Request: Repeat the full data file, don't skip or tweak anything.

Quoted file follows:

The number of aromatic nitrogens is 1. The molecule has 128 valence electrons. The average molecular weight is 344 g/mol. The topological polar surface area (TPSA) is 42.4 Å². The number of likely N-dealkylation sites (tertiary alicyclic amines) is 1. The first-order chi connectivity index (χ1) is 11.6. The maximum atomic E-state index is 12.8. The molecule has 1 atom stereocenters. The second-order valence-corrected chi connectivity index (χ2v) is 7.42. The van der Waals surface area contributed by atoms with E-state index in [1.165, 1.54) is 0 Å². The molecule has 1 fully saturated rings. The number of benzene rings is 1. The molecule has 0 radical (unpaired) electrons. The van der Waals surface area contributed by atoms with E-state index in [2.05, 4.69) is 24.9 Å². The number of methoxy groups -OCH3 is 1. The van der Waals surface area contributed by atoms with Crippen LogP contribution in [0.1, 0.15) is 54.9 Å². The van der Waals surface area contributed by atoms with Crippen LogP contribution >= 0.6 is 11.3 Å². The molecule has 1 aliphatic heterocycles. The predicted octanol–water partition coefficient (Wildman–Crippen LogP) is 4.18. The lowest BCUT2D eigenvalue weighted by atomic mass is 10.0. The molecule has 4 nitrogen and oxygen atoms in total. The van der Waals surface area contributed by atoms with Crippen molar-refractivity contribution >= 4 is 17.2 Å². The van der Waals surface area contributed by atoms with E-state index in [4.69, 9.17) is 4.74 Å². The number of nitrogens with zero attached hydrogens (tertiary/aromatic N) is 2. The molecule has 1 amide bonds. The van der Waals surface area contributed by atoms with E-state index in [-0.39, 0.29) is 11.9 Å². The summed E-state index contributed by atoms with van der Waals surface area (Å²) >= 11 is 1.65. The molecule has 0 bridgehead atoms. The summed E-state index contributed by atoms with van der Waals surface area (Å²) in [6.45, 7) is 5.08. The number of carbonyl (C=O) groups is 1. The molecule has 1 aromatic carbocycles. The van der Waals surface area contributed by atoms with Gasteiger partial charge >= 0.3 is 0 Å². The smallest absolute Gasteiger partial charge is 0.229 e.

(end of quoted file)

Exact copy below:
The number of aromatic nitrogens is 1. The molecule has 128 valence electrons. The average molecular weight is 344 g/mol. The topological polar surface area (TPSA) is 42.4 Å². The number of likely N-dealkylation sites (tertiary alicyclic amines) is 1. The first-order chi connectivity index (χ1) is 11.6. The maximum atomic E-state index is 12.8. The molecule has 1 atom stereocenters. The second-order valence-corrected chi connectivity index (χ2v) is 7.42. The van der Waals surface area contributed by atoms with E-state index in [1.165, 1.54) is 0 Å². The molecule has 1 fully saturated rings. The number of benzene rings is 1. The molecule has 0 radical (unpaired) electrons. The van der Waals surface area contributed by atoms with E-state index in [2.05, 4.69) is 24.9 Å². The number of methoxy groups -OCH3 is 1. The van der Waals surface area contributed by atoms with Crippen LogP contribution in [0.1, 0.15) is 54.9 Å². The van der Waals surface area contributed by atoms with Crippen LogP contribution >= 0.6 is 11.3 Å². The molecule has 1 aliphatic heterocycles. The predicted octanol–water partition coefficient (Wildman–Crippen LogP) is 4.18. The lowest BCUT2D eigenvalue weighted by atomic mass is 10.0. The molecule has 4 nitrogen and oxygen atoms in total. The van der Waals surface area contributed by atoms with Crippen molar-refractivity contribution >= 4 is 17.2 Å². The van der Waals surface area contributed by atoms with E-state index in [4.69, 9.17) is 4.74 Å². The number of nitrogens with zero attached hydrogens (tertiary/aromatic N) is 2. The molecule has 1 amide bonds. The van der Waals surface area contributed by atoms with E-state index in [-0.39, 0.29) is 11.9 Å². The summed E-state index contributed by atoms with van der Waals surface area (Å²) >= 11 is 1.65. The molecule has 0 bridgehead atoms. The summed E-state index contributed by atoms with van der Waals surface area (Å²) in [6.45, 7) is 5.08. The number of carbonyl (C=O) groups is 1. The molecule has 1 aromatic carbocycles. The van der Waals surface area contributed by atoms with Gasteiger partial charge >= 0.3 is 0 Å². The smallest absolute Gasteiger partial charge is 0.229 e.